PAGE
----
091222 Prevention and Early Detection of Hearing Loss are Important
Prevention and early detection of hearing loss are important. If you have any signs of hearing loss or if you are at risk for hearing loss, get your hearing tested.
Don’t wait until you show signs of hearing loss. Have your hearing examined by your doctor during your regular checkup. A basic hearing evaluation usually includes a quick look in the ear with an special light for looking into the ear canal (otoscope) and other checks to assess the sounds you can hear.
Your doctor may refer you to a hearing specialist (audiologist) or other healthcare provider who is qualified to test hearing if you
- Have a history of exposure to loud noise,
- Feel your hearing has changed, or
- Have family or friends that say you have trouble hearing and understanding them. Those around us can be the first to notice our hearing problems.
The audiologist (hearing specialist) may have you listen to different sounds through headphones. This helps identify the softest sounds you can hear. The audiologist may have you repeat lists of words or complete other special tests.
Children should have their hearing tested before they enter school or any time there is a concern about the child’s hearing. Children who do not pass the hearing screening need to get a full hearing test as soon as possible. For details on screening and tests in children, visit CDC Screening | Hearing Loss in Children.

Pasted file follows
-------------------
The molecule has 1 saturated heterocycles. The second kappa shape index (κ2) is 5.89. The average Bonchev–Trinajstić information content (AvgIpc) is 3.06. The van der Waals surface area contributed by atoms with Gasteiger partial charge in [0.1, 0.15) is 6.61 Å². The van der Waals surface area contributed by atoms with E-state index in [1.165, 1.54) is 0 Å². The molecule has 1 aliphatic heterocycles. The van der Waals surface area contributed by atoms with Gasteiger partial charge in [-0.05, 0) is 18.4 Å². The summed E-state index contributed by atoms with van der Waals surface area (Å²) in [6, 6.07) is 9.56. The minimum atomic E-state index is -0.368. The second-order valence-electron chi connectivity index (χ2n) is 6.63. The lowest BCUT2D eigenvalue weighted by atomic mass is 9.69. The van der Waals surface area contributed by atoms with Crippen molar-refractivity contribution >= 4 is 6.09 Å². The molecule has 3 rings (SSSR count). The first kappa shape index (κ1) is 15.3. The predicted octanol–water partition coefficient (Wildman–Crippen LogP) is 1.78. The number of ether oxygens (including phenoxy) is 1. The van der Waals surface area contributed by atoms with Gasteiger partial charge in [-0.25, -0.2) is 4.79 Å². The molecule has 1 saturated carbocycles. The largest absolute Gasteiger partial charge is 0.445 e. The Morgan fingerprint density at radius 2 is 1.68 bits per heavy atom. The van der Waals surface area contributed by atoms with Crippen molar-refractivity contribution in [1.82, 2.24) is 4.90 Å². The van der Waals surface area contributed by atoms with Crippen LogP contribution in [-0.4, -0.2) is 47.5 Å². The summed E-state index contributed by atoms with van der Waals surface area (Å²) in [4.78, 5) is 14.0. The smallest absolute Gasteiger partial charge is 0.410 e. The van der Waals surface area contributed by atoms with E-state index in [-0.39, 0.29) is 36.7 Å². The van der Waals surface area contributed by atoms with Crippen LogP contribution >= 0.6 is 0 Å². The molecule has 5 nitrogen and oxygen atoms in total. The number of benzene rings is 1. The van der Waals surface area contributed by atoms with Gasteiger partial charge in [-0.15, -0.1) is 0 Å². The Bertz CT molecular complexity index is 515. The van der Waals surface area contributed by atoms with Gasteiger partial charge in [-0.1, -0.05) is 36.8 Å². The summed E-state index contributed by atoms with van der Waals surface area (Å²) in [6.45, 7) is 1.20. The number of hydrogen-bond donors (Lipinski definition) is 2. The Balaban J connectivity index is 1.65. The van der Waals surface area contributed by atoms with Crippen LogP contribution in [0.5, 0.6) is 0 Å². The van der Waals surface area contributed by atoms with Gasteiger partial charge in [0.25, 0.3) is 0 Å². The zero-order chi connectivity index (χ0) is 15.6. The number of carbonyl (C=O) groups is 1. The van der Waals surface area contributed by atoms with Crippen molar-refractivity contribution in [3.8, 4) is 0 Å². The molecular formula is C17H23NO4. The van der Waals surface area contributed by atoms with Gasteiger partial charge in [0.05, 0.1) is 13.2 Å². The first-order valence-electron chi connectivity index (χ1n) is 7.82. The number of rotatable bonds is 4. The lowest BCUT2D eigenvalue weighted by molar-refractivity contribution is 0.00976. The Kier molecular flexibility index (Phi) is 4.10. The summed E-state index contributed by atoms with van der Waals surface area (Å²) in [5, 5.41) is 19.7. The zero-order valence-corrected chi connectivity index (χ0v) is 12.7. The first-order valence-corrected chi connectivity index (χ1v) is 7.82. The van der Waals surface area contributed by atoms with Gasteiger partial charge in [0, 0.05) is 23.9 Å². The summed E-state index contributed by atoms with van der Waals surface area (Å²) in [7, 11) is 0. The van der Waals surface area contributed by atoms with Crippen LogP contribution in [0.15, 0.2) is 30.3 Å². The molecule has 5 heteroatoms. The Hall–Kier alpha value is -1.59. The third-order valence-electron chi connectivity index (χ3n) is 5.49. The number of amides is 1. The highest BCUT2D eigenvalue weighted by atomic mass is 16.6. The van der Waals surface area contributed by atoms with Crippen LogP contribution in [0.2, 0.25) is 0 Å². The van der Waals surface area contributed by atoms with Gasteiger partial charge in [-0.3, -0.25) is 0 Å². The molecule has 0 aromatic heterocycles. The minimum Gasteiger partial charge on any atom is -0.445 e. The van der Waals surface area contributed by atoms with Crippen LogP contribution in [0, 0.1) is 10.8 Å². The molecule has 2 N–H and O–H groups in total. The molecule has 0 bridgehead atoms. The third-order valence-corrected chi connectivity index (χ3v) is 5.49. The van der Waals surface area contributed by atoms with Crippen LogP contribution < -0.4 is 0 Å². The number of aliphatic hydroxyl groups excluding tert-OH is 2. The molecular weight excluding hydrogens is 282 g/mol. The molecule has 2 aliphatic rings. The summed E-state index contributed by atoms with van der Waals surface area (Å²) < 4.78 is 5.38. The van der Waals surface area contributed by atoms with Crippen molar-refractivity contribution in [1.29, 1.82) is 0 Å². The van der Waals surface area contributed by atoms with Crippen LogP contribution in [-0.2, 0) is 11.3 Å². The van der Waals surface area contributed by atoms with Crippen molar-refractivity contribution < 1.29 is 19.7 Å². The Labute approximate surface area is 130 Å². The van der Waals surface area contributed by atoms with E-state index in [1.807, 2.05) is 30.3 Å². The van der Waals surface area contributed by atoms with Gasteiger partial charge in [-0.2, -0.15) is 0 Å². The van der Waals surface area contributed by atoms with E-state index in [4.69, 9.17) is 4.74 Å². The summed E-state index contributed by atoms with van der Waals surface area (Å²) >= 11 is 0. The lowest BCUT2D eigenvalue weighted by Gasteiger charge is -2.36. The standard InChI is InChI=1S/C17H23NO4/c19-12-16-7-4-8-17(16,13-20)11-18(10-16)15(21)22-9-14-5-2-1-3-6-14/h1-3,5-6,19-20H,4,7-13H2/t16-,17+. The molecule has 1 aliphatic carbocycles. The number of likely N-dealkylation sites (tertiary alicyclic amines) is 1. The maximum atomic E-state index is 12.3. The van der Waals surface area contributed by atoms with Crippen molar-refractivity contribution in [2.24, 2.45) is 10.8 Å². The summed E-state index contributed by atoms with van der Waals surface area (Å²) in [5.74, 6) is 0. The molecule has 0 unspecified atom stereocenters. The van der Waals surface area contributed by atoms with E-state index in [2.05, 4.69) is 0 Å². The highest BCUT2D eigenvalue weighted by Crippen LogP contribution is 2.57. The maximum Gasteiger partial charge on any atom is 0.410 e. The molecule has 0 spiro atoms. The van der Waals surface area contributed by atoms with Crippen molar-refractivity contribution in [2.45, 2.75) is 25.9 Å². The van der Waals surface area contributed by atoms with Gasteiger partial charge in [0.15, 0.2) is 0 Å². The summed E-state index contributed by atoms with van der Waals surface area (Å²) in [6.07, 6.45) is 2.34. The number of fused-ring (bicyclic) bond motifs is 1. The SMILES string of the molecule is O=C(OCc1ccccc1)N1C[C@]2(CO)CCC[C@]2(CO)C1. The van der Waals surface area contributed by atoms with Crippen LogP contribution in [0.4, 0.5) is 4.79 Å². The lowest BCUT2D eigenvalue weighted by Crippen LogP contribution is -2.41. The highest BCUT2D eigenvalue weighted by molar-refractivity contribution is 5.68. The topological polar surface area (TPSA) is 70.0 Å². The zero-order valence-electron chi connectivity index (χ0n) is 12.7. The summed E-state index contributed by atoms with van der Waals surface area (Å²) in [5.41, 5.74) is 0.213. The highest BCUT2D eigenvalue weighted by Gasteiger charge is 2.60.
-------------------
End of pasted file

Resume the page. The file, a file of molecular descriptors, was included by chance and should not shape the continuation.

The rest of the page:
Tips for People at Risk for Noise-Related Hearing Loss
- Avoid noisy places whenever possible.
- Use earplugs, protective earmuffs, or noise-canceling headphones when around loud noises.
- Keep the volume down when using earbuds or headphones.
- Ask your doctor for a hearing checkup if you suspect you have had hearing loss.
The following conditions and exposures (to loud noises) can increase your risk for noise-induced hearing loss.
- Genetics and individual susceptibility to noise
- Long-standing (chronic) conditions, such as diabetes and high blood pressure
- Injuries to the ear
- Organic liquid chemicals, such as toluene
- Certain medicines
Medicines that damage the ear are called ototoxic. The damage can result in hearing loss, ringing in the ears, or loss of balance. More than 200 medicines are ototoxic. They include certain antibiotics like gentamicin, cancer treatment drugs like cisplatin and carboplatin, and pain relievers that contain salicylate like aspirin, quinine, loop diuretics. And many other medicines. For more information, read “Ototoxicity: The Hidden Menaceexternal icon.”
Regular check-ups are especially important if you are at risk for hearing loss, such as
- If you have a family history of hearing loss not associated with noise exposure,
- If you work in a noisy environment,
- If you engage in noisy activities or hobbies, and
- If you take medicines that place you at greater risk for hearing loss (for example, certain antibiotics, cancer treatment drugs, pain relievers, and more).